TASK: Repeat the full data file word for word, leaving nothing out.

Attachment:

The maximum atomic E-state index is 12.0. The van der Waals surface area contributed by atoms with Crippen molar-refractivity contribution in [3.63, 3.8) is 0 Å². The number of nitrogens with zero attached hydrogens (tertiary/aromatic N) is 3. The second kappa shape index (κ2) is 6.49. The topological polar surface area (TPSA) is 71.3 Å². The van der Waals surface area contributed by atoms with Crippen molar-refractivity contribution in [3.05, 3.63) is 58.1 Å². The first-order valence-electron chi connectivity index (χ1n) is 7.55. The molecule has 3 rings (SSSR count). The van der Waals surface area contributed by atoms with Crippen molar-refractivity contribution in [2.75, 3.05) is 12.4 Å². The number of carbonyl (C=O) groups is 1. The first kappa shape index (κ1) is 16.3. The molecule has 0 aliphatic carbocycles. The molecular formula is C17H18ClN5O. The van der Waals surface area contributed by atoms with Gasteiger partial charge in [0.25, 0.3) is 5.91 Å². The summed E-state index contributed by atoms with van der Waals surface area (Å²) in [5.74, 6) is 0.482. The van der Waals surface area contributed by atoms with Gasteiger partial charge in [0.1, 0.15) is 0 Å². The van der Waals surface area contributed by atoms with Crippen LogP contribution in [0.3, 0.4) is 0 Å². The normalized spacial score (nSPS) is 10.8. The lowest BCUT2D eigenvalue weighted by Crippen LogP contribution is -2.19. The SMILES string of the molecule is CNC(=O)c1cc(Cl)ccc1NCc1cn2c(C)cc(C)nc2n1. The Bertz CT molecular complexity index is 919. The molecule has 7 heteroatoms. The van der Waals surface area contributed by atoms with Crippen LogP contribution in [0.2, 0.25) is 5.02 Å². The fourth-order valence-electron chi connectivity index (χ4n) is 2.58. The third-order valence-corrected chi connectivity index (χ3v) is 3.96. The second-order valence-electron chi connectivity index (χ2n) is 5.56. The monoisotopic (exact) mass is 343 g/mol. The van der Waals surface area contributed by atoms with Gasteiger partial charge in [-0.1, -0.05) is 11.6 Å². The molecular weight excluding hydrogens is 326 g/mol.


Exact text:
The maximum atomic E-state index is 12.0. The van der Waals surface area contributed by atoms with Crippen molar-refractivity contribution in [3.63, 3.8) is 0 Å². The number of nitrogens with zero attached hydrogens (tertiary/aromatic N) is 3. The second kappa shape index (κ2) is 6.49. The topological polar surface area (TPSA) is 71.3 Å². The van der Waals surface area contributed by atoms with Crippen molar-refractivity contribution in [3.05, 3.63) is 58.1 Å². The first-order valence-electron chi connectivity index (χ1n) is 7.55. The molecule has 3 rings (SSSR count). The van der Waals surface area contributed by atoms with Crippen molar-refractivity contribution in [2.75, 3.05) is 12.4 Å². The number of carbonyl (C=O) groups is 1. The first kappa shape index (κ1) is 16.3. The molecule has 0 aliphatic carbocycles. The molecular formula is C17H18ClN5O. The van der Waals surface area contributed by atoms with Gasteiger partial charge in [0.25, 0.3) is 5.91 Å². The summed E-state index contributed by atoms with van der Waals surface area (Å²) in [5.74, 6) is 0.482. The van der Waals surface area contributed by atoms with Gasteiger partial charge in [0.1, 0.15) is 0 Å². The van der Waals surface area contributed by atoms with Crippen LogP contribution in [0.3, 0.4) is 0 Å². The normalized spacial score (nSPS) is 10.8. The lowest BCUT2D eigenvalue weighted by Crippen LogP contribution is -2.19. The SMILES string of the molecule is CNC(=O)c1cc(Cl)ccc1NCc1cn2c(C)cc(C)nc2n1. The Bertz CT molecular complexity index is 919. The molecule has 7 heteroatoms. The van der Waals surface area contributed by atoms with Crippen LogP contribution in [0.2, 0.25) is 5.02 Å². The fourth-order valence-electron chi connectivity index (χ4n) is 2.58. The third-order valence-corrected chi connectivity index (χ3v) is 3.96. The second-order valence-electron chi connectivity index (χ2n) is 5.56. The monoisotopic (exact) mass is 343 g/mol. The van der Waals surface area contributed by atoms with Gasteiger partial charge in [-0.1, -0.05) is 11.6 Å². The molecular weight excluding hydrogens is 326 g/mol.